Following on from spending the week before kayaking in Scotland, I was already bored with England and had to escape again. The destination for this weekend was to be South Wales, and my accomplaces were Martyn, Emma and Dave Birkett and Tim – who had only started one year previously.
The preceeding Thursday saw some frantic discussions as to whether we thought that there would be enough water around to make the trip worthwhile. Once we had concluded that we were going, the panic turned to trying to sort out accommodation. Luckily, this was sorted by about 1000 on Friday morning, with us due to leave in approximately seven hours time – nothing like being prepared!
The drive across to Wales was fairly uneventful and we arrived at our “4-berth self-catering apartment” at Absolute Adventure with enough time to unload the cars and head off down the road to sample the local hospitality at the Pen Y Cae Inn.
Saturday morning arrived earlier than we would all have liked – I decided that we needed to be on the way by 0730 – and after collecting the car from the pub, we headed off to find a hearty breakfast before we got down to what we were there for.
Afon Dulais was to be our first river of the weekend – a nice grade 3 run with one 200 metre grade 4 not far from the end. This proved to be a nicer river than we had all been expecting, with some nice playwaves / play stoppers to enjoy before we reached the grade 4. As we passed under the railway bridge we were greated with an impressive horizon line. Paddling towards the lip, in order to inspect what was below, I could not see enough of the rapid in order to make the decision to run the rapid. This meant that we all got out of our boats in order to make a more detailed inspection and we were glad we did. The rapid I could see from the top turned out to be only part of a much larger rapid! Following inspection Martyn, Dave and myself were all up for running it, with Tim and Emma providing safety cover. The line we had chosen proved to be easier than we had expected and soon we reached the eddy at the bottom, where Tim and Emma were waiting to join us to carry out down to the get-out.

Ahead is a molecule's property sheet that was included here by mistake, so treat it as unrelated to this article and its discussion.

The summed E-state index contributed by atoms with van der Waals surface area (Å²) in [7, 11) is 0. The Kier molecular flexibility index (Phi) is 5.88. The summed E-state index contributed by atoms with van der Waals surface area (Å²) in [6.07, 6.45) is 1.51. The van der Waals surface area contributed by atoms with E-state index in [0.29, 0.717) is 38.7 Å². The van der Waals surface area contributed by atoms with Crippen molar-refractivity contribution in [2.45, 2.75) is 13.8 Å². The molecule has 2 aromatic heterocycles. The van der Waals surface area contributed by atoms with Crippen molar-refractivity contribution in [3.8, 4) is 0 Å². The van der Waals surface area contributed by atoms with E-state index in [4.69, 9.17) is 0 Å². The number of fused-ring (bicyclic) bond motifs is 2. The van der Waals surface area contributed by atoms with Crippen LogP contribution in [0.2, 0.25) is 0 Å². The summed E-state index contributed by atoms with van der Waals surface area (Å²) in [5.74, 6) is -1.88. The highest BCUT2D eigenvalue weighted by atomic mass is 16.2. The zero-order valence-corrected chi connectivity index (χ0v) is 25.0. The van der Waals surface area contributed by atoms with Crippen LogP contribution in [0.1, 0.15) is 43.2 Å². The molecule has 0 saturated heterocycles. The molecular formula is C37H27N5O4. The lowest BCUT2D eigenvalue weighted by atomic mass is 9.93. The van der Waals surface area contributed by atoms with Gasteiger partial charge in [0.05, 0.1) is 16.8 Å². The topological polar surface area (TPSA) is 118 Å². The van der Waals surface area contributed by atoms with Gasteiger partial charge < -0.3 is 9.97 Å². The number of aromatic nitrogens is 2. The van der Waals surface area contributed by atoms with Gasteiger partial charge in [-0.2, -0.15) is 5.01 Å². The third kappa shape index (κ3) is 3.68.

Martyn taking an interesting route through a tree
The second river of the day was the Afon Nedd Fechan – which both Martyn and I had run in the summer of 2007, although at a lower level. Emma heard the pub whispering to her and decided to stay in the warm and do some work in the pub. Just around the corner after getting on is a three-metre double drop. This was Tim’s first ever ‘drop’, and the first experience of rolling out of the hole at the bottom.
The first drop on the Nedd Fechan
Portaging around the first waterfall
The first waterfall
The first waterfall portage (we had already had to portage a tree blocking the river) was made and the following drop inspected at the same time. We took this opportunity to teach Tim about running drops, but he decided that he would demonstrate to us that he knew what to do when he completely missed his line and ended up in the eddy on the wrong side of the drop! The second waterfall portage was next up and Tim proved that he still had stuff to learn about running this kind of river – by sliding down the steep bank back to the river on his behind!
Tim recovering after sliding down the bank